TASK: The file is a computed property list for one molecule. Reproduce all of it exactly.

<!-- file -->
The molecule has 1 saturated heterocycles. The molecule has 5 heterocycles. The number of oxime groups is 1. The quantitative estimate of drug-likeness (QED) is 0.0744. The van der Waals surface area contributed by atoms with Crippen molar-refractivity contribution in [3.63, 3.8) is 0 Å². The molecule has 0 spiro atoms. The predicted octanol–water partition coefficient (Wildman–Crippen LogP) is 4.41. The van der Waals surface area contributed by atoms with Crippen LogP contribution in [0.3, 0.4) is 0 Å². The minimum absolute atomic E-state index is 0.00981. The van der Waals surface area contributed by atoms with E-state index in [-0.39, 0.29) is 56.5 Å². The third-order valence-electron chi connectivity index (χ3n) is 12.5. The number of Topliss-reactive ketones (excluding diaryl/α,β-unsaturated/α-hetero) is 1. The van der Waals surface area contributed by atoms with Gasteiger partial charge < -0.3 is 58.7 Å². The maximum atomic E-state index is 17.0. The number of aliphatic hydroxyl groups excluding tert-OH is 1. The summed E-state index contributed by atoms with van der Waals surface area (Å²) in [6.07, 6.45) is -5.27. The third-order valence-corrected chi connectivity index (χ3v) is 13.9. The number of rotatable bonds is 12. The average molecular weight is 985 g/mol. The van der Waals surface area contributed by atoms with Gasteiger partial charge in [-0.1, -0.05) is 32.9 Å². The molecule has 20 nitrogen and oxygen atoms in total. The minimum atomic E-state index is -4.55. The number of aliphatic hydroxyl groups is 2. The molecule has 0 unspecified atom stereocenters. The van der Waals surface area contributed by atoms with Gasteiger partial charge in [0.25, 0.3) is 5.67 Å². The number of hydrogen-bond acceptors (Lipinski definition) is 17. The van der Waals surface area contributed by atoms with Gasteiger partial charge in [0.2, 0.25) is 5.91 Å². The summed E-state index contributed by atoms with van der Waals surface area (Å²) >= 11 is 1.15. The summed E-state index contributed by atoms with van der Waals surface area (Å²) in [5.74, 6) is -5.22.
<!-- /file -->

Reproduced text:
The molecule has 1 saturated heterocycles. The molecule has 5 heterocycles. The number of oxime groups is 1. The quantitative estimate of drug-likeness (QED) is 0.0744. The van der Waals surface area contributed by atoms with Crippen molar-refractivity contribution in [3.63, 3.8) is 0 Å². The molecule has 0 spiro atoms. The predicted octanol–water partition coefficient (Wildman–Crippen LogP) is 4.41. The van der Waals surface area contributed by atoms with Crippen LogP contribution in [0.3, 0.4) is 0 Å². The minimum absolute atomic E-state index is 0.00981. The van der Waals surface area contributed by atoms with E-state index in [-0.39, 0.29) is 56.5 Å². The third-order valence-electron chi connectivity index (χ3n) is 12.5. The number of Topliss-reactive ketones (excluding diaryl/α,β-unsaturated/α-hetero) is 1. The van der Waals surface area contributed by atoms with Gasteiger partial charge < -0.3 is 58.7 Å². The maximum atomic E-state index is 17.0. The number of aliphatic hydroxyl groups excluding tert-OH is 1. The summed E-state index contributed by atoms with van der Waals surface area (Å²) in [6.07, 6.45) is -5.27. The third-order valence-corrected chi connectivity index (χ3v) is 13.9. The number of rotatable bonds is 12. The average molecular weight is 985 g/mol. The van der Waals surface area contributed by atoms with Gasteiger partial charge in [-0.1, -0.05) is 32.9 Å². The molecule has 20 nitrogen and oxygen atoms in total. The minimum atomic E-state index is -4.55. The number of aliphatic hydroxyl groups is 2. The molecule has 0 unspecified atom stereocenters. The van der Waals surface area contributed by atoms with Gasteiger partial charge in [0.25, 0.3) is 5.67 Å². The number of hydrogen-bond acceptors (Lipinski definition) is 17. The van der Waals surface area contributed by atoms with Gasteiger partial charge in [0.2, 0.25) is 5.91 Å². The summed E-state index contributed by atoms with van der Waals surface area (Å²) >= 11 is 1.15. The summed E-state index contributed by atoms with van der Waals surface area (Å²) in [5.74, 6) is -5.22.